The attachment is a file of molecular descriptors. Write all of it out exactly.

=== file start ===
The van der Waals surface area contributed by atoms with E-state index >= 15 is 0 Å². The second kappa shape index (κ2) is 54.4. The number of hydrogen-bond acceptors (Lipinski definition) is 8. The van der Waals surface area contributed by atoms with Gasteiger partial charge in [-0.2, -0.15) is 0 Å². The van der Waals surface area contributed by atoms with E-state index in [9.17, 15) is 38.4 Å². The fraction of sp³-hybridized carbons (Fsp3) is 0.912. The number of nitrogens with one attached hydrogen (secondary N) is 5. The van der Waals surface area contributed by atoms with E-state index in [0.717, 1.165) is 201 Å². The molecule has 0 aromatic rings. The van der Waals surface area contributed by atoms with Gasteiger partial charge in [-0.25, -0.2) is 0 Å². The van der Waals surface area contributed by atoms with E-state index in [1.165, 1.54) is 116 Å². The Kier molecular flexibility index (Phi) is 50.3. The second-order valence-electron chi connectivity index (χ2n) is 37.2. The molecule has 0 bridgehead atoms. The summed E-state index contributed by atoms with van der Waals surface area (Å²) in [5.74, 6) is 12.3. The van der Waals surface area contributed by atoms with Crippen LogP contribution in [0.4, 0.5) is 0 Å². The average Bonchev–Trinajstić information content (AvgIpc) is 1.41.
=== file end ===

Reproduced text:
The van der Waals surface area contributed by atoms with E-state index >= 15 is 0 Å². The second kappa shape index (κ2) is 54.4. The number of hydrogen-bond acceptors (Lipinski definition) is 8. The van der Waals surface area contributed by atoms with Gasteiger partial charge in [-0.2, -0.15) is 0 Å². The van der Waals surface area contributed by atoms with E-state index in [9.17, 15) is 38.4 Å². The fraction of sp³-hybridized carbons (Fsp3) is 0.912. The number of nitrogens with one attached hydrogen (secondary N) is 5. The van der Waals surface area contributed by atoms with E-state index in [0.717, 1.165) is 201 Å². The molecule has 0 aromatic rings. The van der Waals surface area contributed by atoms with Gasteiger partial charge in [-0.25, -0.2) is 0 Å². The van der Waals surface area contributed by atoms with E-state index in [1.165, 1.54) is 116 Å². The Kier molecular flexibility index (Phi) is 50.3. The second-order valence-electron chi connectivity index (χ2n) is 37.2. The molecule has 0 bridgehead atoms. The summed E-state index contributed by atoms with van der Waals surface area (Å²) in [5.74, 6) is 12.3. The van der Waals surface area contributed by atoms with Crippen LogP contribution in [0.4, 0.5) is 0 Å². The average Bonchev–Trinajstić information content (AvgIpc) is 1.41.